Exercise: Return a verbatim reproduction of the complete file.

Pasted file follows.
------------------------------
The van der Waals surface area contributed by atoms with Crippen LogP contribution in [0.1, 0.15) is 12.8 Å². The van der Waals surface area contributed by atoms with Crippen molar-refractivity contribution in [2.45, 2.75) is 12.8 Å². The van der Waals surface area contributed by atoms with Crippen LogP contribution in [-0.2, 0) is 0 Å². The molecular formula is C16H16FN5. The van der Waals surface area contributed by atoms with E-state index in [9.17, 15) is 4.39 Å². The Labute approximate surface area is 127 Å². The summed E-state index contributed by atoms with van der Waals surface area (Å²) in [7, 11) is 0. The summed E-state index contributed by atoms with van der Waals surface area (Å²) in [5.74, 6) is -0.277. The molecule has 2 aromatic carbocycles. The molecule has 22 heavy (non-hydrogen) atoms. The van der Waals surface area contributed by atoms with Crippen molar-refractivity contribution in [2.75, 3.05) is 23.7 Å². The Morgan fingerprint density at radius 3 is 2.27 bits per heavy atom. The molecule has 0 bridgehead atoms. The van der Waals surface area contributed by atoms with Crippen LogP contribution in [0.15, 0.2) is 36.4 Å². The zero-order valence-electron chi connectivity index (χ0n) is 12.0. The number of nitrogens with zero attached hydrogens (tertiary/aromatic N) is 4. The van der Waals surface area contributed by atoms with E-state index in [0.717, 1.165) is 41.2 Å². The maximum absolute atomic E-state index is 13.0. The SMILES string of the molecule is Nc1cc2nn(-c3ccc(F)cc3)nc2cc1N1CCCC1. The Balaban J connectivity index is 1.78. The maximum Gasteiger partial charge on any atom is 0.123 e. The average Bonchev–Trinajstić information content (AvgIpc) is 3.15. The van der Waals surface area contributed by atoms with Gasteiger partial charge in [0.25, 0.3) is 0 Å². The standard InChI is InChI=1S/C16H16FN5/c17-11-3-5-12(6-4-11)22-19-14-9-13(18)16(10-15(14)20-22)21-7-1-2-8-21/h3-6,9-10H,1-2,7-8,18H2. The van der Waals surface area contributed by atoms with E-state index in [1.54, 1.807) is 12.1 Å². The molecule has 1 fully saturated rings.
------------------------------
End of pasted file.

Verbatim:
The van der Waals surface area contributed by atoms with Crippen LogP contribution in [0.1, 0.15) is 12.8 Å². The van der Waals surface area contributed by atoms with Crippen molar-refractivity contribution in [2.45, 2.75) is 12.8 Å². The van der Waals surface area contributed by atoms with Crippen LogP contribution in [-0.2, 0) is 0 Å². The molecular formula is C16H16FN5. The van der Waals surface area contributed by atoms with E-state index in [9.17, 15) is 4.39 Å². The Labute approximate surface area is 127 Å². The summed E-state index contributed by atoms with van der Waals surface area (Å²) in [7, 11) is 0. The summed E-state index contributed by atoms with van der Waals surface area (Å²) in [5.74, 6) is -0.277. The molecule has 2 aromatic carbocycles. The molecule has 22 heavy (non-hydrogen) atoms. The van der Waals surface area contributed by atoms with Crippen molar-refractivity contribution in [2.75, 3.05) is 23.7 Å². The Morgan fingerprint density at radius 3 is 2.27 bits per heavy atom. The molecule has 0 bridgehead atoms. The van der Waals surface area contributed by atoms with Crippen LogP contribution in [0.15, 0.2) is 36.4 Å². The zero-order valence-electron chi connectivity index (χ0n) is 12.0. The number of nitrogens with zero attached hydrogens (tertiary/aromatic N) is 4. The van der Waals surface area contributed by atoms with E-state index in [0.717, 1.165) is 41.2 Å². The maximum absolute atomic E-state index is 13.0. The SMILES string of the molecule is Nc1cc2nn(-c3ccc(F)cc3)nc2cc1N1CCCC1. The Balaban J connectivity index is 1.78. The maximum Gasteiger partial charge on any atom is 0.123 e. The average Bonchev–Trinajstić information content (AvgIpc) is 3.15. The van der Waals surface area contributed by atoms with Gasteiger partial charge in [0.25, 0.3) is 0 Å². The standard InChI is InChI=1S/C16H16FN5/c17-11-3-5-12(6-4-11)22-19-14-9-13(18)16(10-15(14)20-22)21-7-1-2-8-21/h3-6,9-10H,1-2,7-8,18H2. The van der Waals surface area contributed by atoms with E-state index in [1.54, 1.807) is 12.1 Å². The molecule has 1 fully saturated rings.